A microprocessor is a programmable digital electronic component that incorporates the functions of a central processing unit (CPU) on a single semiconducting integrated circuit (IC). The microprocessor was born by reducing the word size of the CPU from 32 bits to 4 bits, so that the transistors of its logic circuits would fit onto a single part. One or more microprocessors typically serve as the CPU in a computer system, embedded system, or handheld device.
Microprocessors made possible the advent of the microcomputer in the mid-1970s. Before this period, electronic CPUs were typically made from bulky discrete switching devices (and later small-scale integrated circuits) containing the equivalent of only a few transistors. By integrating the processor onto one or a very few large-scale integrated circuit packages (containing the equivalent of thousands or millions of discrete transistors), the cost of processor power was greatly reduced. Since the advent of the IC in the mid-1970s, the microprocessor has become the most prevalent implementation of the CPU, nearly completely replacing all other forms. See History of computing hardware for pre-electronic and early electronic computers.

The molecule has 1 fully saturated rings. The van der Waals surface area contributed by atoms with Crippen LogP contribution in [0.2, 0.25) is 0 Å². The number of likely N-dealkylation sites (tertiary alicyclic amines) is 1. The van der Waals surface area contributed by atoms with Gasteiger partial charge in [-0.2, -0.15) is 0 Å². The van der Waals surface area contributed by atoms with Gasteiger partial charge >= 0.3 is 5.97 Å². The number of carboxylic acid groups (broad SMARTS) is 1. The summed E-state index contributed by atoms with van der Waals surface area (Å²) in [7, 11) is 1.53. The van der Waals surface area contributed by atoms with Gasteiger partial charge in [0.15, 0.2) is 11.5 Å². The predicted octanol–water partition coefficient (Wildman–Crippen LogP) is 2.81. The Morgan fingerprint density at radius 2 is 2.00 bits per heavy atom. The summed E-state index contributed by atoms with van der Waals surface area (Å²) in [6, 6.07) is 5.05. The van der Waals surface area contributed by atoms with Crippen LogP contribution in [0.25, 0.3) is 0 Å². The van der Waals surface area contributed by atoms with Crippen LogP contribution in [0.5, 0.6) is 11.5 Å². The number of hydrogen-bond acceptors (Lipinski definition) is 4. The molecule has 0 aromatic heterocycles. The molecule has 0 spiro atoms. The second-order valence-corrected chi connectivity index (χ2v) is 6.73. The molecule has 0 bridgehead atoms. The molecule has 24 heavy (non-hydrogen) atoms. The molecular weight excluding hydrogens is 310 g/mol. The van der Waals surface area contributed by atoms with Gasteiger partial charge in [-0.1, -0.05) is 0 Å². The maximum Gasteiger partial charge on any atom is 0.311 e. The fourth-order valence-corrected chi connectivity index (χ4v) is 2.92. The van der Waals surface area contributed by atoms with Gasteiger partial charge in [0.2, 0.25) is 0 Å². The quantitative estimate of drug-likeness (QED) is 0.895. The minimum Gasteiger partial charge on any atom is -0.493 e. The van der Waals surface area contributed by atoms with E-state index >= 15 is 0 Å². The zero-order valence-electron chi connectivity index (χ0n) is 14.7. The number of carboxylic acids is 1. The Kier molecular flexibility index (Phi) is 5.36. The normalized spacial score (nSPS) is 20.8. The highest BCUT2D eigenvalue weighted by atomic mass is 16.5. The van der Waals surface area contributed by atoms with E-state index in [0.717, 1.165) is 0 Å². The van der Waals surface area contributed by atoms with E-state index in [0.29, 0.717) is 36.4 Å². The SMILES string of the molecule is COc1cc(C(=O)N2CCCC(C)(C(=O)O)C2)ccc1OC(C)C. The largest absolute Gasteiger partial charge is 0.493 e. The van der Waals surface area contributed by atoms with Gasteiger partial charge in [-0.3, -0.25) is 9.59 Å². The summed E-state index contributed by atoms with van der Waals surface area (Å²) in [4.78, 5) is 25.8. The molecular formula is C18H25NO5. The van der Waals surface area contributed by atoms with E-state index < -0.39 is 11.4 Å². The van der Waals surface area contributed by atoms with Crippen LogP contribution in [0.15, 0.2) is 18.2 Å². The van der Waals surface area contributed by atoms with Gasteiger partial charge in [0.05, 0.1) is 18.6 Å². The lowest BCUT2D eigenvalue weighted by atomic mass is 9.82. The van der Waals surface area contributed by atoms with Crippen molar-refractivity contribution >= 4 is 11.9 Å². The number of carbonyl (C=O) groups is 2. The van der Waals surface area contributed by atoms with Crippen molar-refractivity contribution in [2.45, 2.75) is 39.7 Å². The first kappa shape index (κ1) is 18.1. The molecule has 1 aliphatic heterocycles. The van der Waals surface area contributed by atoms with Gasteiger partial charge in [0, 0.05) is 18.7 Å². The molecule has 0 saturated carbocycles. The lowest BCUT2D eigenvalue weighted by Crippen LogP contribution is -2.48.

The evolution of microprocessors has been known to follow Moore's Law when it comes to steadily increasing performance over the years. This law suggests that the complexity of an integrated circuit, with respect to minimum component cost, doubles every 24 months. This dictum has generally proven true since the early 1970s. From their humble beginnings as the drivers for calculators, the continued increase in power has led to the dominance of microprocessors over every other form of computer; every system from the largest mainframes to the smallest handheld computers now uses a microprocessor at its core.